Posted by fidest press agency su giovedì, 3 ottobre 2019

The College of American Pathologists (CAP) and CGIkk hosted laboratory accreditation inspector training for 20 pathologists from leading institutions across Japan. The September 28 training was the first step in producing more regional inspectors to accredit laboratories on behalf of the CAP, helping to ensure laboratory quality and accuracy for improved patient care. The CAP’s accreditation program is internationally recognized and the largest of its kind that utilizes teams of practicing laboratory professionals as inspectors. During on-site inspections conducted every two years, CAP inspection teams use checklists that represent the CAP accreditation program’s rigorous accreditation standards and cover anatomic pathology, cytopathology, molecular pathology, and the overall management and operation of the medical laboratory along with other disciplines. The CAP updates the checklist annually to reflect the latest in laboratory medicine. For example, the CAP has added molecular pathology guidelines that emphasize next generation sequencing as a leading-edge, extensive analysis to detect genomic changes.After more extensive training sessions and the completion of an exam, the pathologists in Dr. Osamura’s session will begin to conduct onsite inspections of other medical laboratories on behalf of the CAP. He is familiar with the process as his medical laboratory is already CAP accredited. Ten other pathologists in the September 28 training also come from CAP-accredited laboratories. The other 10 participants come from laboratories that will soon be pursuing CAP accreditation and this training will prepare them for that process, which typically takes about one year to complete.Bharati S. Jhaveri, MD, FCAP, and chair of the CAP’s Council on Accreditation, led the training in Tokyo and was excited to work with Japanese pathologists and teach them more about the CAP laboratory accreditation program.The CAP—the world’s largest organization of pathologists certified by the American Board of Pathology—advocates on behalf of their member pathologists through legislative action in the United States and provides a wide range of educational opportunities to pathologists internationally. Its laboratory accreditation and proficiency testing programs help ensure the highest quality and safety practices in the more than 8,000 accredited laboratories throughout the world.Japanese company CGIkk helps clinical laboratories institute and maintain quality management systems through staff education as well as software and information development. They were the first to support and implement CAP accreditation in Japan.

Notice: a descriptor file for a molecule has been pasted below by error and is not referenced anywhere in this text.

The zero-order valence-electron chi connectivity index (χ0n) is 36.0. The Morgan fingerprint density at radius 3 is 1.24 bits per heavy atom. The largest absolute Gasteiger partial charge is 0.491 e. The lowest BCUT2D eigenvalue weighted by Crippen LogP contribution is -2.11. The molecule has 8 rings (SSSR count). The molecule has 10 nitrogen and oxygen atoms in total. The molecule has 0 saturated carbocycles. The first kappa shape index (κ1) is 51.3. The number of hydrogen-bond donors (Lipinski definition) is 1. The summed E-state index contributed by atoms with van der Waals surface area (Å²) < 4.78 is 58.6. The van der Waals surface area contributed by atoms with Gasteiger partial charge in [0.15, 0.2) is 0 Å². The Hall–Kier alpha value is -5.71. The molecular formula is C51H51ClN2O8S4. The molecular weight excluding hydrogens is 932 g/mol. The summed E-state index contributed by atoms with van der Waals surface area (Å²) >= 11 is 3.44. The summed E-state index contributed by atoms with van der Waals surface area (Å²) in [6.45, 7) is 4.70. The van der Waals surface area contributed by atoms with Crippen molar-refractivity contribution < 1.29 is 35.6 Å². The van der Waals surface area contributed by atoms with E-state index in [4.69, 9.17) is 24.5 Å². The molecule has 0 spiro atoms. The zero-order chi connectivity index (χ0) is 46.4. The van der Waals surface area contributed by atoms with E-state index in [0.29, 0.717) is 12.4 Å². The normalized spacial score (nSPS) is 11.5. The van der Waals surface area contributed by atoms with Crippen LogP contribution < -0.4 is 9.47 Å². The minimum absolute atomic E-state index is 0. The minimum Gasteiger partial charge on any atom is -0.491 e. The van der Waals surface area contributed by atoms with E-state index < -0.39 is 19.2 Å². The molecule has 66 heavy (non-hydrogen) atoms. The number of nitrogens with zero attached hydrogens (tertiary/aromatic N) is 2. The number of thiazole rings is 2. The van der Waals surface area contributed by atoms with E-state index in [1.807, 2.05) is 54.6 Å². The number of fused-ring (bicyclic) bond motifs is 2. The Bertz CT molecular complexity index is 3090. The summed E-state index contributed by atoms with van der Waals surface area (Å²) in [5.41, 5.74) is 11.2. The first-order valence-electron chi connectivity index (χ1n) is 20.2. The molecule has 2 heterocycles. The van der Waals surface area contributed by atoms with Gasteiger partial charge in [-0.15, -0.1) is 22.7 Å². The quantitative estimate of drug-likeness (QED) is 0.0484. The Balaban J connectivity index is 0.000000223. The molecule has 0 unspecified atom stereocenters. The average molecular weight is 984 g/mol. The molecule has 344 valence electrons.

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PPD Expanding Bioanalytical Laboratory Capabilities

Posted by fidest press agency su lunedì, 23 settembre 2019

Pharmaceutical Product Development, LLC (PPD), is expanding its bioanalytical laboratory in Richmond, Virginia, enhancing its ability to provide industry-leading capabilities to meet biopharmaceutical clients’ increasing research needs.The expansion of the lab’s immunochemistry, biomarker and chromatography services builds on PPD’s ongoing investments in its Richmond facilities, which also have included significant previous enhancements to its vaccine sciences, biomarker, genomics and automation services. The current expansion includes growing the lab’s immunochemistry and biomarker space by 8,000 square feet, which will be used for both biomarker lab capacity and a dedicated lab team for one of PPD’s global biopharmaceutical clients.The company anticipates adding some 200 new positions as a result of its continuing expansion at the bioanalytical lab. PPD® Laboratories’ operation in Richmond, elements of which have been in operation since 1985, currently totals more than 250,000 square feet, making it one of the largest bioanalytical labs in the world. Today, the lab employs more than 1,000 people, including Ph.D.-level scientists, analytical laboratory staff and other scientific professionals.Additionally, this month the company plans to begin the process of adding 30,000 square feet of space dedicated to chromatography services. This step will enable PPD to design and build a state-of-the-art facility focusing on modern mass spectrometry and automation and offering a layout optimized for the bioanalysis of complex molecules, such as antibody-drug conjugates, and advanced biotherapeutics, such as cell and gene therapies. Work also is scheduled to begin this month to create a 4,500-square-foot cell lab. This summer, PPD completed the move of administrative staff into 36,000 square feet at One Holland Place.